Riparian Habitats

 

Riparian buffer zone

A riparian buffer zone is a strip of vegetation several metres wide that stretches along a shoreline. Wetlands (marshes, wet meadows and swamps) form on fairly flat parts of it. Elsewhere, the zone may include forests, fields and meadows.


 

A natural riparian buffer zone is essential to man because it:
   
dot Creates a zone where floods can be effectively absorbed ; 
dot Filters water by holding back sediment and toxic substances ;
dot Provides food and shelter for many animal species ;
dot Provides opportunities for leisure activities, such as hunting, fishing and birding ;
dot Provides resources of all kinds (e.g., cranberries, fish, waterfowl, peat and wood) ;
dot Prevents shoreline erosion since the roots of buffer zone plants hold the soil in place.

 

Riparian habitats

In their natural state, the shorelines of lakes and rivers are divided into several zones of vegetation. Each zone is characterized by specific water conditions and by plants species adapted to those conditions. Starting inland, the wetlands that you may encounter are tree swamps, shrub swamps, wet meadows, marshes and aquatic vegetation beds. Depending on the slope and soil, the transition from one zone to the next may cover only a small area or not exist at all.



Marecage

Swamps

At least 30% of a swamp’s area is covered by trees (e.g., silver maple or red ash) or shrubs (e.g., willow, dogwood or alder). When trees dominate, it is called a “tree swamp” and when bushes dominate, a “shrub swamp”.
Swamps generally occur in floodplains and poorly drained environments. They are characterized by saturated soils that are covered by water during floods or heavy rainfalls. Water sporadically withdraws, allowing the soil to dry out and aerate, thus allowing the growth of woody plant species.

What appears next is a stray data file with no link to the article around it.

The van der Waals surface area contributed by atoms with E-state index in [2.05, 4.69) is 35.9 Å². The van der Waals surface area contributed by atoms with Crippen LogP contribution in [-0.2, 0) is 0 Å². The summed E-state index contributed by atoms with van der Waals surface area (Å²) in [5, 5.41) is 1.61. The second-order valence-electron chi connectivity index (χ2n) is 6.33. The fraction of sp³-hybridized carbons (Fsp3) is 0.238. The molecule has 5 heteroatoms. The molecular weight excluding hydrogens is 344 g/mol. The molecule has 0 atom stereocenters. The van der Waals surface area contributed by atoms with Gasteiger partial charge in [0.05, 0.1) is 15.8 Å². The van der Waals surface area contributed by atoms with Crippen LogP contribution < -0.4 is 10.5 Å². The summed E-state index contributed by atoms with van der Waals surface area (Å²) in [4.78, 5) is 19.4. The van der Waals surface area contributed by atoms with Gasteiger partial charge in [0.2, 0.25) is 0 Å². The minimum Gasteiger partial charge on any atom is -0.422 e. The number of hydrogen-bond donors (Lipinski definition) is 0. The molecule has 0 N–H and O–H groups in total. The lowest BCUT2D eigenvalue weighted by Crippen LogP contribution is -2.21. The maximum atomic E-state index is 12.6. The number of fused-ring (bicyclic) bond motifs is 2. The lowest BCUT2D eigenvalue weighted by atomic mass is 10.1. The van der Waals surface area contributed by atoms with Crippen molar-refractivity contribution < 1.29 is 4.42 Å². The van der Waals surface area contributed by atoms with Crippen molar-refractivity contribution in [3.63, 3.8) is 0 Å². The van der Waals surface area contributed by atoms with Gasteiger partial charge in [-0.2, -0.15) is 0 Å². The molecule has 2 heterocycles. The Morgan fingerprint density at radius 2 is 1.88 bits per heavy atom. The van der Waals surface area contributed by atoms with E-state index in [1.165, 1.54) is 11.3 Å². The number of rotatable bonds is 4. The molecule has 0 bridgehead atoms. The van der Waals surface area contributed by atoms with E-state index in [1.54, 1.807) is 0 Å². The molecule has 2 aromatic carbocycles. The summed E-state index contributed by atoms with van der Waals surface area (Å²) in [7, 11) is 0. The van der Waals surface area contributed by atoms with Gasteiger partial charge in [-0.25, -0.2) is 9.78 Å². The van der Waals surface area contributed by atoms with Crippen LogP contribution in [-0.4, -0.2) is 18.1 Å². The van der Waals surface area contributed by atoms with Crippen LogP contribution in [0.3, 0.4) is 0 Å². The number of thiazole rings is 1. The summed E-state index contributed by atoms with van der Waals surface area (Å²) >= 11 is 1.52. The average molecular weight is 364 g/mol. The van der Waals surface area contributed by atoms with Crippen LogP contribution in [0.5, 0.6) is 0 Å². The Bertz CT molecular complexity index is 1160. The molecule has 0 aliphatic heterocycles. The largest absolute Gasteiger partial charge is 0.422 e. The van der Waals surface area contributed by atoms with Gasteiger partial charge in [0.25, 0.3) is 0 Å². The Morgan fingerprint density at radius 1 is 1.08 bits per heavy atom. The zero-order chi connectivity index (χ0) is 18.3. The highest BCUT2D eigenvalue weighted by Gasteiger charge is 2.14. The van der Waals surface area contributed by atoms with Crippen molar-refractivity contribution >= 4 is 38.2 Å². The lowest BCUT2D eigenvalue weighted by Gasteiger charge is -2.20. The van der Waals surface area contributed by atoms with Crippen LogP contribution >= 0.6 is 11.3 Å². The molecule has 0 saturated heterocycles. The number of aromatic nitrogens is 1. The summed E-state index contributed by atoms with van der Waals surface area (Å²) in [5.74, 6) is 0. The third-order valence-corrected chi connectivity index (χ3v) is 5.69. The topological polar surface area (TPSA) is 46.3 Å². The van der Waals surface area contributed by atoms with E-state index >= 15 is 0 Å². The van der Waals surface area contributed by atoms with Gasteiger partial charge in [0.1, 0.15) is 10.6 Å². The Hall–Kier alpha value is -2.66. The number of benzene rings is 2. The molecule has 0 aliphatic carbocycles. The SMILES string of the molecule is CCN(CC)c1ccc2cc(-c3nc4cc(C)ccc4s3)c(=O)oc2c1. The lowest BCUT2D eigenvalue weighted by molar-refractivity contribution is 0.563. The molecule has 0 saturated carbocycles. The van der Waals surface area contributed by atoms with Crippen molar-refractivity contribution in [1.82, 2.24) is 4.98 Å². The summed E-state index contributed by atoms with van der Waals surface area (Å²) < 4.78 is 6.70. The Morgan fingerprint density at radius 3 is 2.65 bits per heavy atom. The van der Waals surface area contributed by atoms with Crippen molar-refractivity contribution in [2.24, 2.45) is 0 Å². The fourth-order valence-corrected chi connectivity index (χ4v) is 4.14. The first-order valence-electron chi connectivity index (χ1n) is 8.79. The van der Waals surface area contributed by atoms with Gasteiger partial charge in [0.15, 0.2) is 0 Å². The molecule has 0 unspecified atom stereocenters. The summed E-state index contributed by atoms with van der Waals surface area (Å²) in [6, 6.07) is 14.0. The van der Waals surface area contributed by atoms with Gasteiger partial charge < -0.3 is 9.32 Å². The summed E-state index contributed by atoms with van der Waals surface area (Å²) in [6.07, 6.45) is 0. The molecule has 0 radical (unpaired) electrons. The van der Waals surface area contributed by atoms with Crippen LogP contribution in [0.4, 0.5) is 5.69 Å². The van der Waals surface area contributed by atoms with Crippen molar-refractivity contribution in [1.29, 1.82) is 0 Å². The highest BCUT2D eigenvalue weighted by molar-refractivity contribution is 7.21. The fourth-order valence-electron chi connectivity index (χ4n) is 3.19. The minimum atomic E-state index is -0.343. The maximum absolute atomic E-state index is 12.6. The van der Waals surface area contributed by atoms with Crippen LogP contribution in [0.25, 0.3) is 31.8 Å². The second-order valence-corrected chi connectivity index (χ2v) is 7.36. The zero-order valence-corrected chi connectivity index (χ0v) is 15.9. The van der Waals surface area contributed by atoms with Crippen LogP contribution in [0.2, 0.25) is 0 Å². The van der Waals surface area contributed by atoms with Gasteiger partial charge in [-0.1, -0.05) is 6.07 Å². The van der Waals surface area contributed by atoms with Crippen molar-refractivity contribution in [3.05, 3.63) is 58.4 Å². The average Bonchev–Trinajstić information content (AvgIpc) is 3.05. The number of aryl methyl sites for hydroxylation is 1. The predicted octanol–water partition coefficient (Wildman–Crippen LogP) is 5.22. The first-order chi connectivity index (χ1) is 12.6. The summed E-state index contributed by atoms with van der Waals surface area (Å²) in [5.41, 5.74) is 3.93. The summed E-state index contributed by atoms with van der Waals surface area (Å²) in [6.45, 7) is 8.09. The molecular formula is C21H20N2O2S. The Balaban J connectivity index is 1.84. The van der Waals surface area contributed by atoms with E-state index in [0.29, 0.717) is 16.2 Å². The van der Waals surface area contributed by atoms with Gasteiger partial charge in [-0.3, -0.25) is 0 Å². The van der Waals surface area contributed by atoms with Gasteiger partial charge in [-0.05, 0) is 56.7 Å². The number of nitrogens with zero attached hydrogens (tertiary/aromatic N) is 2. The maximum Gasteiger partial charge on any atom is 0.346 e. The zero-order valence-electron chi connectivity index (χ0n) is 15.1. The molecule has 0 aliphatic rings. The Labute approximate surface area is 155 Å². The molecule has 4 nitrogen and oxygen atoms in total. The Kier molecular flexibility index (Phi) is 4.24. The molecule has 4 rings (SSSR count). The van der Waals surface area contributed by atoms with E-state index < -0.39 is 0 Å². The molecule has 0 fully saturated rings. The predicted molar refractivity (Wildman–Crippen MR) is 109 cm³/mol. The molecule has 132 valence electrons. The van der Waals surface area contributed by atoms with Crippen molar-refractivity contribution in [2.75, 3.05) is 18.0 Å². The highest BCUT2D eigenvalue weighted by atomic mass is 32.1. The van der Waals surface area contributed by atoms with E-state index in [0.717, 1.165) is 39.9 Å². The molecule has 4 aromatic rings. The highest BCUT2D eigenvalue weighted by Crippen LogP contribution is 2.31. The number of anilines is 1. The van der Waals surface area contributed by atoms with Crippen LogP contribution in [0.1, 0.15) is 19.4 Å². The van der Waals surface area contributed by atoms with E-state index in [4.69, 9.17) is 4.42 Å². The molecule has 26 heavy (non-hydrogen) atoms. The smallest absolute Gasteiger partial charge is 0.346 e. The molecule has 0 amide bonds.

Swamps are places suitable for breeding birds, fish and amphibians. Wetlands are visited by perch, pike, carp and minnows during spring flooding. Swamps also provide good reproduction sites for herons and tree ducks.

 

PrairieWet meadows

A wet meadows can be recognized by their graminoid vegetation, i.e., plants like sedge that produce hard seeds. Over 150 plant species can be found in this habitat, including various species of Carex, reed canary grass and the common reed. The latter species is highly invasive and found everywhere in Québec. It is very aggressive and will prevent almost any other species from growing in the same location. It may even encroach on marshes, draining them and thus extending the characteristic conditions of wet meadows.
           
Wet meadows grow between swamps and marshes. Water is 30 cm deep during spring flooding but usually recedes completely in the summer. The ground is permanently saturated with water, which prevents trees and shrubs from growing.

The roots of plants growing in a wet meadow trap sediment brought by runoff, contributing significantly to water purification. The sediment deposits contribute to the development and reproduction of numerous invertebrates, which are in turn eaten by many species of fish, amphibians and birds. Wet meadows also provide good nesting sites for dabbling ducks and spawning grounds for several species of fish. 

 

MaraisMarshes

A marsh is characterized by soil permanently covered with water and by emergent plant species. An emergent plant has a stem that extends above water and roots below water level. Cattails, arrowheads and irises are examples of emergent plants.